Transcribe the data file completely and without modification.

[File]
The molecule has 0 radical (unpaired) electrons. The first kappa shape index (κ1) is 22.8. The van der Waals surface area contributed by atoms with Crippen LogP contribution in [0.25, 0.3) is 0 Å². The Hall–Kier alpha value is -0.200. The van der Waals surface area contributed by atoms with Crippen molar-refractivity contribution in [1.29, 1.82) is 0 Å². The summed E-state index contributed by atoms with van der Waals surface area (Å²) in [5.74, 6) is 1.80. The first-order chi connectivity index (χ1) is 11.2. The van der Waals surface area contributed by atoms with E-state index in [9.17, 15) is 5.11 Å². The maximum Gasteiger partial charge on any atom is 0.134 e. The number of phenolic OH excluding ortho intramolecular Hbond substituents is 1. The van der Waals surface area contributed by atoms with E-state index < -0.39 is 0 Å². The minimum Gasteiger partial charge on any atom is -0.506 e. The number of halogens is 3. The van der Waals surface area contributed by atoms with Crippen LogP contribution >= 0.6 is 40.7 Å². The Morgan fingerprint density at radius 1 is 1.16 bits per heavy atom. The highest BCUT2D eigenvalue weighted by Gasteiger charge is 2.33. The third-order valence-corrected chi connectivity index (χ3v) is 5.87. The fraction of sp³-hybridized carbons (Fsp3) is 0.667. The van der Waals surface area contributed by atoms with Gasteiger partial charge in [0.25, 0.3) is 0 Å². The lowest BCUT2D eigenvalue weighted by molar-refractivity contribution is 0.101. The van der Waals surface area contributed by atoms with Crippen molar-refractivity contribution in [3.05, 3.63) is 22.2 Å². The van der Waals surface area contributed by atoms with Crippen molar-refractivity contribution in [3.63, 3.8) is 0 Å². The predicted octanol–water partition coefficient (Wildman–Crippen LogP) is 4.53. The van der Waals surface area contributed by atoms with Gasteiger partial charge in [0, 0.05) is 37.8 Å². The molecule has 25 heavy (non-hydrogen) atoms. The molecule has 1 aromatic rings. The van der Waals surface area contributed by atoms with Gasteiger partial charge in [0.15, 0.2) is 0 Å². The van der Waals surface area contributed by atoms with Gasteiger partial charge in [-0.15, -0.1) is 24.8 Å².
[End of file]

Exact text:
The molecule has 0 radical (unpaired) electrons. The first kappa shape index (κ1) is 22.8. The van der Waals surface area contributed by atoms with Crippen LogP contribution in [0.25, 0.3) is 0 Å². The Hall–Kier alpha value is -0.200. The van der Waals surface area contributed by atoms with Crippen molar-refractivity contribution in [1.29, 1.82) is 0 Å². The summed E-state index contributed by atoms with van der Waals surface area (Å²) in [5.74, 6) is 1.80. The first-order chi connectivity index (χ1) is 11.2. The van der Waals surface area contributed by atoms with E-state index in [9.17, 15) is 5.11 Å². The maximum Gasteiger partial charge on any atom is 0.134 e. The number of phenolic OH excluding ortho intramolecular Hbond substituents is 1. The van der Waals surface area contributed by atoms with E-state index < -0.39 is 0 Å². The minimum Gasteiger partial charge on any atom is -0.506 e. The number of halogens is 3. The van der Waals surface area contributed by atoms with Crippen LogP contribution >= 0.6 is 40.7 Å². The Morgan fingerprint density at radius 1 is 1.16 bits per heavy atom. The highest BCUT2D eigenvalue weighted by Gasteiger charge is 2.33. The third-order valence-corrected chi connectivity index (χ3v) is 5.87. The fraction of sp³-hybridized carbons (Fsp3) is 0.667. The van der Waals surface area contributed by atoms with Gasteiger partial charge in [0.25, 0.3) is 0 Å². The lowest BCUT2D eigenvalue weighted by molar-refractivity contribution is 0.101. The van der Waals surface area contributed by atoms with Crippen molar-refractivity contribution in [3.05, 3.63) is 22.2 Å². The van der Waals surface area contributed by atoms with Crippen molar-refractivity contribution in [3.63, 3.8) is 0 Å². The predicted octanol–water partition coefficient (Wildman–Crippen LogP) is 4.53. The van der Waals surface area contributed by atoms with Gasteiger partial charge in [0, 0.05) is 37.8 Å². The molecule has 25 heavy (non-hydrogen) atoms. The molecule has 1 aromatic rings. The van der Waals surface area contributed by atoms with Gasteiger partial charge in [0.15, 0.2) is 0 Å². The van der Waals surface area contributed by atoms with Gasteiger partial charge in [-0.15, -0.1) is 24.8 Å².